You can also use a board with a hole in it, and see where the sunlight through the hole hits the ground. The important thing is the stick or the board cannot move during the course of this measurement.
     
    Last edited: Aug 8, 2017
  16. Aug 8, 2017 #15

    FactChecker

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    I never realized how fast magnetic North moved till I saw your post.
     
  17. Aug 8, 2017 #16

    FactChecker

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    Stars and a clock would be much better, or at least help them to calibrate their magnetic devices. Ocean navigation was a big motivator in the development of clocks.
     
  18. Aug 8, 2017 #17

    Janus

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    I've got at National Geographic map of Glacier National Park. It gives the magnetic deviation at the time of printing (2009) and the approximate change in deviation per year to keep it up to date.
     
  19. Aug 8, 2017 #18
    Or, you can go to https://skyvector.com/ to look at up-to-date pilot's navigational charts, which show magnetic north deviations as isogonic lines. You have to zoom in to find them. They're purplish in color and are labeled with degrees and minutes, like this screenshot showing a region southeast of Dallas, TX:

    WAC_chart.jpg

    I still think my suggestion about using the motion of the tip of a shadow to track a west-east line is an easier way of finding true north wherever you are. Or at night, Polaris (the North Star) is extremely close to true north also.
     
  20. Aug 8, 2017 #19

    phyzguy

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    This method ignores the equation of time. Depending what time of year you do it, you could be as much as 15 minutes off. Better to take local noon as halfway between local sunrise and local sunset as suggested by Flash Kellam, or use Polaris, as suggested by others.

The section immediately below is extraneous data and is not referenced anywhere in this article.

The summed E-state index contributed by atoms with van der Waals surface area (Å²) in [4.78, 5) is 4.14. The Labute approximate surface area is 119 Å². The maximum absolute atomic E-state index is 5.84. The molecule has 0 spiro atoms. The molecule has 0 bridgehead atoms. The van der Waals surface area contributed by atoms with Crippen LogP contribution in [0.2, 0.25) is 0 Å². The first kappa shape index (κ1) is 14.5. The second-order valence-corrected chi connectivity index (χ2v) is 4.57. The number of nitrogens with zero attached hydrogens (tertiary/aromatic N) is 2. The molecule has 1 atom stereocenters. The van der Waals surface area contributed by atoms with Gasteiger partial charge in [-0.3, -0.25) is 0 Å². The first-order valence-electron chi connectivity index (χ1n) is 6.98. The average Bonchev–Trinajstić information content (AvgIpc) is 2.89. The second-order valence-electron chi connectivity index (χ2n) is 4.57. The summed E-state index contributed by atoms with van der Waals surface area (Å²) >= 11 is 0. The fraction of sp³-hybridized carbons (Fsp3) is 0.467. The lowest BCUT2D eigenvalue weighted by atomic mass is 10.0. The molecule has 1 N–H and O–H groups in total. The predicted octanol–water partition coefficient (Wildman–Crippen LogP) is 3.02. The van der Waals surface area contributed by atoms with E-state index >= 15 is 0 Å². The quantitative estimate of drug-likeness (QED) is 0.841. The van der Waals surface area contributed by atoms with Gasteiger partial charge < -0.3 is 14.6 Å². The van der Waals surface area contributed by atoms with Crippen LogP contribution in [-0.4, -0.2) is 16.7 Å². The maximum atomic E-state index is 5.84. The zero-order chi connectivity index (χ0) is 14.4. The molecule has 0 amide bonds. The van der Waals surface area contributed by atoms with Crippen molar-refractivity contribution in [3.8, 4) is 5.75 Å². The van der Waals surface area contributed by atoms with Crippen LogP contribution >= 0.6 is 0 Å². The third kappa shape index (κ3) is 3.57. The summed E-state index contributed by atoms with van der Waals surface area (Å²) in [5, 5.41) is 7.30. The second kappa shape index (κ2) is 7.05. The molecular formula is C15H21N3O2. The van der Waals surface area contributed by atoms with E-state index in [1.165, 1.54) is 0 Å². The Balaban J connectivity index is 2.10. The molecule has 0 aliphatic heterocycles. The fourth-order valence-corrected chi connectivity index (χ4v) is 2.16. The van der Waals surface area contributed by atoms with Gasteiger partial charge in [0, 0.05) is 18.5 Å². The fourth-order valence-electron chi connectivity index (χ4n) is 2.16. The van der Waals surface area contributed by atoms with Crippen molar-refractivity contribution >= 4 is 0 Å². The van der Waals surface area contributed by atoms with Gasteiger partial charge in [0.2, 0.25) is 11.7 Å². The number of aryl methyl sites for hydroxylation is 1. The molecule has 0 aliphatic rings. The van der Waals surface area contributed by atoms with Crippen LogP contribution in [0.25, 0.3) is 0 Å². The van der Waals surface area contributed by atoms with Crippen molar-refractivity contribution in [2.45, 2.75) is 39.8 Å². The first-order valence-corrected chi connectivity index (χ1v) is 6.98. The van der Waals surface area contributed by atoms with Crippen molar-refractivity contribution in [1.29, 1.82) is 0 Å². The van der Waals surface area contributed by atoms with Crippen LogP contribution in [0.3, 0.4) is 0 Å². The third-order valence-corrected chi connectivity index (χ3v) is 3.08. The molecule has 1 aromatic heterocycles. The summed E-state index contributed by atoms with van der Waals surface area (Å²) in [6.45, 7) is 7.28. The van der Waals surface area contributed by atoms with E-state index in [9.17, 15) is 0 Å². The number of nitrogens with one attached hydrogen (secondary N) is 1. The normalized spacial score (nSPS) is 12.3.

This method doesn't really work unless the sun is directly overhead, like on the equator at one of the equinoxes, for example. Elsewhere, if you do it near local noon, it will work, but if you know when local noon is, you can just take the direction of the shadow as north, as discussed elsewhere. If you try your method near sunrise or sunset, the line you described will point nowhere near north. Try it and see.
     
  21. Aug 8, 2017 #20
    I have tried it many times. You have a rather large window (an hour or so) before and after local noon where the shadow movement method gives very good results. You get perfect results on or near the equinoxes, when shadows move in a straight line from sunrise to sunset.

    But even on the worst possible days (the solstices), doing the exercise when the sun is approximately near its zenith still gives good results. You don't need to know when local noon is, you just have to be reasonably close. If you want perfection near the solstice, you can get a good west-east line by marking the shadow any time before noon, marking intervals as you observe the shadow get shorter, and then stop marking when the shadow is the same length as the original mark. The shadow traces a hyperbolic path with the apex pointing at your stick, so you just go for symmetry of the hyperbola to get your west-east line. And the point where the shadow is shortest would be local noon, I suppose.

    For the purpose of the OP, to line up solar panels, it doesn't have to be exact.